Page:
All chief executives had to come to terms with professional mortality, Stephen Hester said last year. "Chief executive jobs bring with them job insecurity … I've always accepted that part of it is that I will not exit in a way and timing of my choice," Hester said.
Last week, the boss of Royal Bank of Scotland found out what it is like to be ejected from a top job before being ready to bow out, albeit with a payout that could ultimately reach £5.6m.
The announcement by RBS at 5.15pm on Wednesday about the departure of the 52-year-old Yorkshireman from arguably the highest-profile role in banking stunned the City. It sparked a wave of political recriminations about the hand of the government in forcing him out to clear the way for privatisation of the 81% taxpayer-owned bank before the general election in 2015.
Sir Philip Hampton, the RBS chairman, whose own tenure at the bailed-out bank is also being called into question, admits that Hester would still be in the top job if the plans for privatisation were not on the table. "If the privatisation wasn't there, we'd be rolling on, probably looking for Stephen to have a successor (later) in 2014," Hampton told the Observer.
Hampton, who insists that he has "no imminent plans" to quit until Hester's replacement has "their feet under the table" said Hester's departure had been accelerated at the request of UK Financial Investments, the body that looks after the stakes in the bailed-out banks.By the time of the bank's annual meeting in 2015, Hampton will have served six years, so this is seen by some as a moment to bow out.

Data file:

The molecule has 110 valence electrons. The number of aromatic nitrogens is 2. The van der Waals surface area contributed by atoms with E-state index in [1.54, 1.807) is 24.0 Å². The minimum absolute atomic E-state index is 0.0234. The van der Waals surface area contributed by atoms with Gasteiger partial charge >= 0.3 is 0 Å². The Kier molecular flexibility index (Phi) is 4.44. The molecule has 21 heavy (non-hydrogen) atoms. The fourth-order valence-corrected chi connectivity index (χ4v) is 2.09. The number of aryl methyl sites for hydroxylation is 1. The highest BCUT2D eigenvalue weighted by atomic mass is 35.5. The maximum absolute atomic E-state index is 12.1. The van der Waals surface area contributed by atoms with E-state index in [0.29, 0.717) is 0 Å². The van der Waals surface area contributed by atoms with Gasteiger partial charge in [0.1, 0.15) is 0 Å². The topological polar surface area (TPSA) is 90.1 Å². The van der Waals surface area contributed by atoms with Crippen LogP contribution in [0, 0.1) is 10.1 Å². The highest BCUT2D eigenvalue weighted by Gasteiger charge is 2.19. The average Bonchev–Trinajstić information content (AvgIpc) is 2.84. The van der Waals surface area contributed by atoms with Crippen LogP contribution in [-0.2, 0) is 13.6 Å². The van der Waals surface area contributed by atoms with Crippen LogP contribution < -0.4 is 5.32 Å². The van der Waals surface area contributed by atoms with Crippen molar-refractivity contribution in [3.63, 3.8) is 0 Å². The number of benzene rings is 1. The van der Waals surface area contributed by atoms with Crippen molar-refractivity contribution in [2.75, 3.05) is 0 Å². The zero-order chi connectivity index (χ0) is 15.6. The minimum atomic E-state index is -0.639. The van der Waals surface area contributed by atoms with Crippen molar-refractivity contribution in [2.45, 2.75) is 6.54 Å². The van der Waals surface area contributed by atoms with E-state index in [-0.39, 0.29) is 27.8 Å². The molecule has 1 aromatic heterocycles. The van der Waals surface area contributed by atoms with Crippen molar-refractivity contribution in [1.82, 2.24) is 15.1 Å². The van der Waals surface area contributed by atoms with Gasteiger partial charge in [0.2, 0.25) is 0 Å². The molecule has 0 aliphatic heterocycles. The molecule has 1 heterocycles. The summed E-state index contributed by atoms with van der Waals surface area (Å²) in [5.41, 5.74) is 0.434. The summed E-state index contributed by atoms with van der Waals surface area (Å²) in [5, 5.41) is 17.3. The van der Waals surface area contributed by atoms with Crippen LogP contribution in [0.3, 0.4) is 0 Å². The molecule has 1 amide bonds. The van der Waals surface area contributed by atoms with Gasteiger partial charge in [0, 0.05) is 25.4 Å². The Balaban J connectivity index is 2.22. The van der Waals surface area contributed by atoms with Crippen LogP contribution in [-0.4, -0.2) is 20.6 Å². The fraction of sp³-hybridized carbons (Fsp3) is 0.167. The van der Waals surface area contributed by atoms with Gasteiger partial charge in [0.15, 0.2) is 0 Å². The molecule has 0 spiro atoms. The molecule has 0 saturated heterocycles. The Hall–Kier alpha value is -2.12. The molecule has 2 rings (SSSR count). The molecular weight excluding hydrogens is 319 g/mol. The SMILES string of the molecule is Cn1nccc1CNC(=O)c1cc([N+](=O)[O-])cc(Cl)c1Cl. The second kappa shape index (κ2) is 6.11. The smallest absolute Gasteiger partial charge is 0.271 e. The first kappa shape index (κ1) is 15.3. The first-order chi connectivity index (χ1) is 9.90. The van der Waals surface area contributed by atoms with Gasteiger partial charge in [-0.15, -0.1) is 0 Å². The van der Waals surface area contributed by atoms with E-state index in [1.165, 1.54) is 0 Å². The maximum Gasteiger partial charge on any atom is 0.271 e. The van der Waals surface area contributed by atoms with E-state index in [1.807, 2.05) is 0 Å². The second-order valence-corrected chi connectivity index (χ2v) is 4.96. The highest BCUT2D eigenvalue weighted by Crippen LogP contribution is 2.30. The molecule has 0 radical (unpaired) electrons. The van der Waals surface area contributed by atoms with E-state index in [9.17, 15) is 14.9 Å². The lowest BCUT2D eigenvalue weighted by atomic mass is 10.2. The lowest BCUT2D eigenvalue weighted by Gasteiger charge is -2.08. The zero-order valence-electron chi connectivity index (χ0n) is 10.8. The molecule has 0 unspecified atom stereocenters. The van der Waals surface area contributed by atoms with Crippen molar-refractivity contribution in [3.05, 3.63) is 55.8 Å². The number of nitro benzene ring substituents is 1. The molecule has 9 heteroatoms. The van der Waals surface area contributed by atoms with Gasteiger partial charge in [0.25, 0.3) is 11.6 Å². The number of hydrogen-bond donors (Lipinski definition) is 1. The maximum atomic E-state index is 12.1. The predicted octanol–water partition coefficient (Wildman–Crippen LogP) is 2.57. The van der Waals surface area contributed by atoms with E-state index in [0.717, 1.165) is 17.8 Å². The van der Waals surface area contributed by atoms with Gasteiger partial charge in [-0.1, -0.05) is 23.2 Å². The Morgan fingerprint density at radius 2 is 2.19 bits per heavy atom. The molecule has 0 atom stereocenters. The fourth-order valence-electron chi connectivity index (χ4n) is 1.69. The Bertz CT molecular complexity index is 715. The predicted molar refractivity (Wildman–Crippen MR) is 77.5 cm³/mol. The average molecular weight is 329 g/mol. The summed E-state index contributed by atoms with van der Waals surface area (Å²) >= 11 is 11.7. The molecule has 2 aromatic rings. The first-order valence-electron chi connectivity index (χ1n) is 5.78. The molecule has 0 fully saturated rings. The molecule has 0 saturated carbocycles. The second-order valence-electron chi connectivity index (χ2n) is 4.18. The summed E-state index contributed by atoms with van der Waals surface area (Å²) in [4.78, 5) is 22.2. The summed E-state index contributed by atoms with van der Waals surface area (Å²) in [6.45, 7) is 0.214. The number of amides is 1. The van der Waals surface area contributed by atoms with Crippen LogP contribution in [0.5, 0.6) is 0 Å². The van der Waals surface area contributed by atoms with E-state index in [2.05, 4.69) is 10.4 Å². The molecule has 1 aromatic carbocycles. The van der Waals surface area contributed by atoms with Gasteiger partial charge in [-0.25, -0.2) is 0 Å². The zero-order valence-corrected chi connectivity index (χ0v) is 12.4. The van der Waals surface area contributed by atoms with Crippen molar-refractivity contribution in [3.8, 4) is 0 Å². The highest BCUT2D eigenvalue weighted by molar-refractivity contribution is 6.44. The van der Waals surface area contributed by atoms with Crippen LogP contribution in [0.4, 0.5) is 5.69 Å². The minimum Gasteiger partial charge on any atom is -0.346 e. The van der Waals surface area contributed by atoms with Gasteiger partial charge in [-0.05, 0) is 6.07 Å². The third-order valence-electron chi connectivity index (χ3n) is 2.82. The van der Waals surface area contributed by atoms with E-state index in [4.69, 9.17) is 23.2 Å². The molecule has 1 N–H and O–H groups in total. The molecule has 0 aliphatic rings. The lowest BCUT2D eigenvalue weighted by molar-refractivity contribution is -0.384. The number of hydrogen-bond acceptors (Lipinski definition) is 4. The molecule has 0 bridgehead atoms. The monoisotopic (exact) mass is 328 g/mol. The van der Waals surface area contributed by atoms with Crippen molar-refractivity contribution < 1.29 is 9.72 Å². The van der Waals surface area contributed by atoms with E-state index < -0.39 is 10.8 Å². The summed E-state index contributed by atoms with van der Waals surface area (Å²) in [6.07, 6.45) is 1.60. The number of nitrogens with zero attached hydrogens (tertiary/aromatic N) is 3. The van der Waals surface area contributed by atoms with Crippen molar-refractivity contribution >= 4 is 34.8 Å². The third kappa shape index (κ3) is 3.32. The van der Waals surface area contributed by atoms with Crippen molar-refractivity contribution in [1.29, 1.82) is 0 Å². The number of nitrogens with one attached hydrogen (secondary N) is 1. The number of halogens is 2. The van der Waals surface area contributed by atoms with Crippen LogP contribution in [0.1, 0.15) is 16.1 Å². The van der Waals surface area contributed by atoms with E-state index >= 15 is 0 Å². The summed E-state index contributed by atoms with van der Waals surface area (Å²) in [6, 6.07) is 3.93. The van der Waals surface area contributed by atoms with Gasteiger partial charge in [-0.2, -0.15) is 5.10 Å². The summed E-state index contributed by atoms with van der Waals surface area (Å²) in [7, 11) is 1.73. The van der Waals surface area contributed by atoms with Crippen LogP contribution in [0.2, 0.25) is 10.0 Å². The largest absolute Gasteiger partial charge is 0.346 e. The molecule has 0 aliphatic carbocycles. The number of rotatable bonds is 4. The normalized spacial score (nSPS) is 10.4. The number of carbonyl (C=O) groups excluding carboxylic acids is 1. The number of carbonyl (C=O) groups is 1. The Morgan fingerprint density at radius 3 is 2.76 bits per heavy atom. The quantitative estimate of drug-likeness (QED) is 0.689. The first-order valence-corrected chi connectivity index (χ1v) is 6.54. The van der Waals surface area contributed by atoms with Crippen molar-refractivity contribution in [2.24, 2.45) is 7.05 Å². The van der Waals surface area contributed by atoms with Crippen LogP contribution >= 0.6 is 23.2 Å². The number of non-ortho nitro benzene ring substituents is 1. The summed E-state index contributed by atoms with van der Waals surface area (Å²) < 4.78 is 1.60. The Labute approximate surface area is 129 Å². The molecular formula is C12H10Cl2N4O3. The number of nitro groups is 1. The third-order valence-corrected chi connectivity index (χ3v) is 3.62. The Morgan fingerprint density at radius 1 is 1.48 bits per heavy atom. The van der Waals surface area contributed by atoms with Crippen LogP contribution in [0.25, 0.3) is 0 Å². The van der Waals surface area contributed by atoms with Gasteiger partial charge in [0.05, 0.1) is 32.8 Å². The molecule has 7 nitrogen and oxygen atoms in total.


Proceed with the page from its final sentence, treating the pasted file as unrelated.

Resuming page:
Hester, who was admired by Osborne when the chancellor was in opposition, had not won as many friends in the coalition as he might. Aside from the rows over his bonus payments, he did not shrink the investment bank as far or as fast as the new coalition government wanted. Neither, in the eyes of coalition politicians, did he make lending to small business a high enough priority.
Hester might argue that the goalposts were moving constantly while he was trying to stop the bank going bust – a rescue job that turned out to be far harder than he had thought it was going to be.
During the meeting with Robin Budenberg, the chairman of UKFI, Hampton was told that the body had been "sharpening" its views on the future of RBS and wanted it to be ready for possible privatisation by the end of 2014. A chief executive was needed who would see through the sell-off and then stay on for another five years or so.
"That would mean that Stephen would potentially do nine or 10 years, which is an incredibly long time," says Hampton. And a prospectus for a share sale requires a chief executive to be "enduring", he adds.
From the moment his departure was announced, Hester made it clear that it was not his idea to quit. It was "a board decision," he told reporters on a hastily convened conference call 30 minutes after the announcement. "I'm cooperating amicably," he said. Hester had known since the end of May that he was heading for the exit.
He and Hampton had discussed on many occasions which one of them would leave first – they had arrived within months of each other after 2008 bailout and chief executives and chairman rarely bow out the same time. They had never resolved which one would go first, but with privatisation on the agenda next year, succession planning – usually discussed in June – was becoming more crucial.
Hester, whom the board had assumed would step down after completing his five-year restructuring plan next year, had begun to test publicly the appetite for him to stay on.